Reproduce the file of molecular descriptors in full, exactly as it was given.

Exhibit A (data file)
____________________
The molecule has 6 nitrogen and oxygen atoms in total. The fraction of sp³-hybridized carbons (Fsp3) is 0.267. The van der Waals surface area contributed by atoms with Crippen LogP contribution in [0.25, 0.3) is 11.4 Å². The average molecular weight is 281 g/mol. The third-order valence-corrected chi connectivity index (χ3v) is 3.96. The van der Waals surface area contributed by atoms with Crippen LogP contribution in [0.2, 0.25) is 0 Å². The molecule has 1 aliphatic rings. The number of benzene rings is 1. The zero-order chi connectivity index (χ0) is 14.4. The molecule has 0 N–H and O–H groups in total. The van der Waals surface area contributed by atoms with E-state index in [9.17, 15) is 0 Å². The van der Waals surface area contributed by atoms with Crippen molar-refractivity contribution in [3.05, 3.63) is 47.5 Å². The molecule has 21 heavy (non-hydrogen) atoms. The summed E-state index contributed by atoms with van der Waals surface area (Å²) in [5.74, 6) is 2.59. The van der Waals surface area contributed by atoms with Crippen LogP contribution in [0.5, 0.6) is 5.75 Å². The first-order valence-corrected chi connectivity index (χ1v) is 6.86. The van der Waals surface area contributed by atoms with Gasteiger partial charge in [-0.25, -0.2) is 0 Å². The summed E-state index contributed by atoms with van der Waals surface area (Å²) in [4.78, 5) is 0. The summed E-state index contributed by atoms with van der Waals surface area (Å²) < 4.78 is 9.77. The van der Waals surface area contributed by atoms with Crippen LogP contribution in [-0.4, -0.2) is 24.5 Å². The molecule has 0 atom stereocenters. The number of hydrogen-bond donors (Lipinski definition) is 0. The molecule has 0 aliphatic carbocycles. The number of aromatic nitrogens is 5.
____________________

The molecule has 6 nitrogen and oxygen atoms in total. The fraction of sp³-hybridized carbons (Fsp3) is 0.267. The van der Waals surface area contributed by atoms with Crippen LogP contribution in [0.25, 0.3) is 11.4 Å². The average molecular weight is 281 g/mol. The third-order valence-corrected chi connectivity index (χ3v) is 3.96. The van der Waals surface area contributed by atoms with Crippen LogP contribution in [0.2, 0.25) is 0 Å². The molecule has 1 aliphatic rings. The number of benzene rings is 1. The zero-order chi connectivity index (χ0) is 14.4. The molecule has 0 N–H and O–H groups in total. The van der Waals surface area contributed by atoms with E-state index in [9.17, 15) is 0 Å². The van der Waals surface area contributed by atoms with Crippen molar-refractivity contribution in [3.05, 3.63) is 47.5 Å². The molecule has 21 heavy (non-hydrogen) atoms. The summed E-state index contributed by atoms with van der Waals surface area (Å²) in [5.74, 6) is 2.59. The van der Waals surface area contributed by atoms with Crippen LogP contribution in [0.5, 0.6) is 5.75 Å². The first-order valence-corrected chi connectivity index (χ1v) is 6.86. The van der Waals surface area contributed by atoms with Gasteiger partial charge in [-0.25, -0.2) is 0 Å². The summed E-state index contributed by atoms with van der Waals surface area (Å²) in [4.78, 5) is 0. The summed E-state index contributed by atoms with van der Waals surface area (Å²) < 4.78 is 9.77. The van der Waals surface area contributed by atoms with Crippen LogP contribution in [-0.4, -0.2) is 24.5 Å². The molecule has 0 atom stereocenters. The number of hydrogen-bond donors (Lipinski definition) is 0. The molecule has 0 aliphatic carbocycles. The number of aromatic nitrogens is 5.